Infrastructure

Demand for electricity in our state continues to increase, especially in New York City, the largest metropolitan area in the country; yet innovative projects to increase our energy supply and to make it cleaner and more reliable—projects that would create thousands of great jobs throughout our state–have been stalled for years.

New York needs new and lower-carbon generation. New York AREA was successful in leading advocacy for the “Power NY” law passed in 2011 to expedite the siting, construction, and operation of power plants. In addition to building wind and solar, the replacement of coal and oil with natural gas will reduce the release of greenhouse gases into our air and help to fulfill the Clean Energy Standard requirement that carbon emissions be lowered by 50 percent by 2030. While the Port Ambrose Liquefied Natural Gas facility off the coast of Long Island was rejected by the governor late in 2015, this is an example of the kind of groundbreaking approach to cleaner energy that would move our state forward: saving costs to consumers, increasing reliability, and cutting carbon emissions significantly. Moving natural gas to where it’s needed requires more and bigger pipelines such as the proposed Constitution and Algonquin pipelines, which have been denied or delayed and should be approved.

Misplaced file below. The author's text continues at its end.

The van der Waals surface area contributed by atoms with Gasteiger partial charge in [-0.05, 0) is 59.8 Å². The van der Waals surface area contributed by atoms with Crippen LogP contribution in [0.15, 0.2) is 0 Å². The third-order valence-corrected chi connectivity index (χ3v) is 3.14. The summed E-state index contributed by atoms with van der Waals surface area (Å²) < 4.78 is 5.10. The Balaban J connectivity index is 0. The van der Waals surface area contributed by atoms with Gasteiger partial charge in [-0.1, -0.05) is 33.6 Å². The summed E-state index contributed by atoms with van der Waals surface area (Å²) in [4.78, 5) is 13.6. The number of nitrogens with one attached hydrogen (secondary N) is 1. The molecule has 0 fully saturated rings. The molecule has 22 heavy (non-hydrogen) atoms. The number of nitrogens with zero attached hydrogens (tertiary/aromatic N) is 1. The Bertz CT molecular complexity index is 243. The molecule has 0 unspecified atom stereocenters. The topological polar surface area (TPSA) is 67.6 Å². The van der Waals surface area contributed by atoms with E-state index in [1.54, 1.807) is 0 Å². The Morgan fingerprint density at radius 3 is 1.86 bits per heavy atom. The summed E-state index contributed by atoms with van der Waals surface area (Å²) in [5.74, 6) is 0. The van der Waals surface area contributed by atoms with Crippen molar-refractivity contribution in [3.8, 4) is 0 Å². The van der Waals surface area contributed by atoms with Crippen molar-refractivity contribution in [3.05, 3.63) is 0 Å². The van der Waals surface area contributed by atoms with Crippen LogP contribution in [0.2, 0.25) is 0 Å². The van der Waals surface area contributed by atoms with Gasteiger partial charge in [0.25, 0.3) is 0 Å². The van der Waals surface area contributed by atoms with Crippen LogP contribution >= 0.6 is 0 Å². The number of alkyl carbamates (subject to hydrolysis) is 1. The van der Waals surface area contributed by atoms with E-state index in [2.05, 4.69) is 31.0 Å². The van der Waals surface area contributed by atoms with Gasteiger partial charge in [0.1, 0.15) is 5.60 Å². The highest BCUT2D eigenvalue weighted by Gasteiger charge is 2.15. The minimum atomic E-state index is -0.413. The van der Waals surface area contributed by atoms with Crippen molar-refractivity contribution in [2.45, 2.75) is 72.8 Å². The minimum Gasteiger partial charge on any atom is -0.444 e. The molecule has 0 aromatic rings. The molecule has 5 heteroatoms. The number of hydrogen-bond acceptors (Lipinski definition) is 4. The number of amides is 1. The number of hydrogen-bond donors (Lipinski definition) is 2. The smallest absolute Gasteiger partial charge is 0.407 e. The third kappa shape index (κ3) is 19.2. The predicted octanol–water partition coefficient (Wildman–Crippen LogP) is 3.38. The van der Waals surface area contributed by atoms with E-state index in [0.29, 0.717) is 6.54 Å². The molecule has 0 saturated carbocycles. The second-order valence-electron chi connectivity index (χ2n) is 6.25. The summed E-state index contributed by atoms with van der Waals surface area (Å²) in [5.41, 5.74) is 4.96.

New Yorkers won’t fully benefit from new energy generation if our transmission grid is old and feeble. Planning, permitting, and constructing enhanced and expanded transmission lines takes decades; the state needs to move now on making this happen.

New York AREA supports construction of new power plants, natural gas pipelines, and transmission lines to provide energy in New York, for New Yorkers, by New Yorkers.